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Hard scientific data, though, is still largely lacking, and there is plenty of room for debate.

Retired pest control expert Dale Kaukeinen, who spent 30 years in the extermination business, said his first instinct was that Sandy probably decimated the rodent population in some neighborhoods. But he said he couldn’t rule out the possibility that displaced rats had moved into new territory.

“They are adaptable. They can swim. They can move distances,” he said, citing radio telemetry studies showing that rats can move several miles if displaced by environmental conditions.

Also, because rats live in a world of smell, their former homes might have been rendered unfamiliar by a flood, he said, even if the buildings, parks or tunnels they had been living in suffered little permanent damage.

“To a rat, it wouldn’t look the same, it wouldn’t smell the same,” he said.

Jessica Lappin, the councilwoman who proposed the emergency extermination program for flood-damaged neighborhoods, said she was skeptical when she first started hearing stories about rat infestations since the storm but has come to believe the problem is real.

“We are used to seeing rats. But it definitely seemed to be getting worse,” Lappin said.

She noted that even though the health department’s citywide rat complaint numbers show no increase, there has been a rise in select Manhattan neighborhoods near where flooding occurred.

Those neighborhoods include the West Village, where mice first turned up in a basement storage area at Magnolia Bakery in the weeks after the storm, company spokeswoman Sara Gramling said Thursday. The bakery was cited by city health inspectors in January, then was closed down Feb. 14 after a follow-up inspection. It reopened two days later, with lines even longer than usual.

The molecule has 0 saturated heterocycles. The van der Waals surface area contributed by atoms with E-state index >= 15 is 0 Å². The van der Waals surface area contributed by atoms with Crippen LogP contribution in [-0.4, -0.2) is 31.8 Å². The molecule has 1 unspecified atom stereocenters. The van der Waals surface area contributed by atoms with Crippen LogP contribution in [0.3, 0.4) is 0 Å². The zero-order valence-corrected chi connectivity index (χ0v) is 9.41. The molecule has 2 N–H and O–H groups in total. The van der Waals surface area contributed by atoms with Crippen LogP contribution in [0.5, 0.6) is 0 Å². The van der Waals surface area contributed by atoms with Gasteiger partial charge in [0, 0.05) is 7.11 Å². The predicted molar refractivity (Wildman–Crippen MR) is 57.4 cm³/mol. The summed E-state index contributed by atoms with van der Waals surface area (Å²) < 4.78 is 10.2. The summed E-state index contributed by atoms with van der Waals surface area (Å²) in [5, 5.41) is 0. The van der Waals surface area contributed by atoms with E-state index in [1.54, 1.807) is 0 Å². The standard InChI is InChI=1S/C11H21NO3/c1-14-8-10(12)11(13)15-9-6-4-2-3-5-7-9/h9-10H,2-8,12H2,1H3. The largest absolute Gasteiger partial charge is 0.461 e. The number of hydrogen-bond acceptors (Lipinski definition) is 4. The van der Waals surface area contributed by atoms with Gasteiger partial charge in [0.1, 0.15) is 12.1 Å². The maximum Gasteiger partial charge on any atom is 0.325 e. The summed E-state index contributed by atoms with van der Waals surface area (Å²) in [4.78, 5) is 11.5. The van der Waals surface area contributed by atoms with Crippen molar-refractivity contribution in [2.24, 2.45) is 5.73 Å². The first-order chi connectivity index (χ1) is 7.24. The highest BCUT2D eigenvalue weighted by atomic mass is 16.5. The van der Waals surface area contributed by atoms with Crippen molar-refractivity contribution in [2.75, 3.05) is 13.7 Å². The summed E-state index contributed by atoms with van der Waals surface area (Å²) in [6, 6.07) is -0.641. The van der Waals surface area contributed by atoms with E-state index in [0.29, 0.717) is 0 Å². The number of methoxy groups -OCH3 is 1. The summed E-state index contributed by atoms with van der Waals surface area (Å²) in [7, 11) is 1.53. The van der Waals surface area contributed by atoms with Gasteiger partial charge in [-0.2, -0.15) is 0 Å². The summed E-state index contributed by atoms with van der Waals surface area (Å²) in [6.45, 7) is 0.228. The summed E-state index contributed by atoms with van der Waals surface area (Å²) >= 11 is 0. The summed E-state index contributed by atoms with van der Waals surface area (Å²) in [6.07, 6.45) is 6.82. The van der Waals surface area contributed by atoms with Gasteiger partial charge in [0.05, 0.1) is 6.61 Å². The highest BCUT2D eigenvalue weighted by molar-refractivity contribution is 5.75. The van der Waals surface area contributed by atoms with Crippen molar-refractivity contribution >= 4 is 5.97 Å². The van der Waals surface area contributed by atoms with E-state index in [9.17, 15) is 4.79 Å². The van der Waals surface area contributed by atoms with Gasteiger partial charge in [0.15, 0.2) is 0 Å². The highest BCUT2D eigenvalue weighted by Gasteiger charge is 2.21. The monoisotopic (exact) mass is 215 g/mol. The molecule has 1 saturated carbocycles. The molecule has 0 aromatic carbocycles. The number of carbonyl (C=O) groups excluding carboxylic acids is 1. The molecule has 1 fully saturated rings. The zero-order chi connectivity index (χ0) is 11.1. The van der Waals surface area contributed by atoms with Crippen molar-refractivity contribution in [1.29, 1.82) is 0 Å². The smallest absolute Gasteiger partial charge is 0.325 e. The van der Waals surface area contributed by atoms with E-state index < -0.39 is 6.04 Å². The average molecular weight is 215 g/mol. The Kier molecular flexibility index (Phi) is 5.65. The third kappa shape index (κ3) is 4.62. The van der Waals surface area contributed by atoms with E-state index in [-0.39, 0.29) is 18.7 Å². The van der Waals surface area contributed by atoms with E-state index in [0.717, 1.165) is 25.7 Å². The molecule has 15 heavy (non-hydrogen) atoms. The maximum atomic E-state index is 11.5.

Gramling said she was sure the storm was a factor in the infestation, although she noted that there is also a large construction project taking place down the block.

“At the building, and in the West Village, there has been an influx across the board,” she said. “We don’t feel like it’s an isolated incident. Clearly there is a trend.”

Thomas King, a manager at M&M Pest Control, an extermination business based in Chinatown, said his company’s rat calls are up 20 percent to 30 percent since the storm.

Recent media coverage of the supposed rat scamper caused by Sandy has focused on Brooklyn Heights, a historic district perched on a hill above the East River. But the neighborhood’s rat problem is hardly new. Nearly every year has brought a new newspaper story about rats in the neighborhood, usually linked to trash left by visitors to the Brooklyn Promenade, the neighborhood’s elevated esplanade.

The Brooklyn Heights Association, a civic group, did get some reports after the storm about new rat burrows being dug in gardens along the Promenade, but city park officials took quick action, and there have not been any complaints since.

So the mystery remains.

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